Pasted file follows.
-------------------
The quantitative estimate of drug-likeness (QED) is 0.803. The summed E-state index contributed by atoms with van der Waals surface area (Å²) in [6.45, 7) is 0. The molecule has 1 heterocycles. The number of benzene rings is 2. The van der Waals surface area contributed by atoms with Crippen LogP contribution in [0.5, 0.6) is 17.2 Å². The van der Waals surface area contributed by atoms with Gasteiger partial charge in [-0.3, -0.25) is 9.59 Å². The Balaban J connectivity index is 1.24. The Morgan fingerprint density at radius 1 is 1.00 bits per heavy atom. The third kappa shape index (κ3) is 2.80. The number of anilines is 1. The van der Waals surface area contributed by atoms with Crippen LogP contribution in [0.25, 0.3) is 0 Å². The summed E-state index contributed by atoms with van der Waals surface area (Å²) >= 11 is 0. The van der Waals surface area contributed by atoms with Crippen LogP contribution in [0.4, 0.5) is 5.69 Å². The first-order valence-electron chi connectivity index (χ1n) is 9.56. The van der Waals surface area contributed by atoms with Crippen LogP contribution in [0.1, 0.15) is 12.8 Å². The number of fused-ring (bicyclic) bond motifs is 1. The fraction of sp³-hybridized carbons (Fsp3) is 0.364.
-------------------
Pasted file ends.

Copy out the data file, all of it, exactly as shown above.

The quantitative estimate of drug-likeness (QED) is 0.803. The summed E-state index contributed by atoms with van der Waals surface area (Å²) in [6.45, 7) is 0. The molecule has 1 heterocycles. The number of benzene rings is 2. The van der Waals surface area contributed by atoms with Crippen LogP contribution in [0.5, 0.6) is 17.2 Å². The van der Waals surface area contributed by atoms with Gasteiger partial charge in [-0.3, -0.25) is 9.59 Å². The Balaban J connectivity index is 1.24. The Morgan fingerprint density at radius 1 is 1.00 bits per heavy atom. The third kappa shape index (κ3) is 2.80. The number of anilines is 1. The van der Waals surface area contributed by atoms with Crippen LogP contribution in [0.25, 0.3) is 0 Å². The summed E-state index contributed by atoms with van der Waals surface area (Å²) >= 11 is 0. The van der Waals surface area contributed by atoms with Crippen LogP contribution in [0.4, 0.5) is 5.69 Å². The first-order valence-electron chi connectivity index (χ1n) is 9.56. The van der Waals surface area contributed by atoms with Crippen LogP contribution in [0.1, 0.15) is 12.8 Å². The number of fused-ring (bicyclic) bond motifs is 1. The fraction of sp³-hybridized carbons (Fsp3) is 0.364.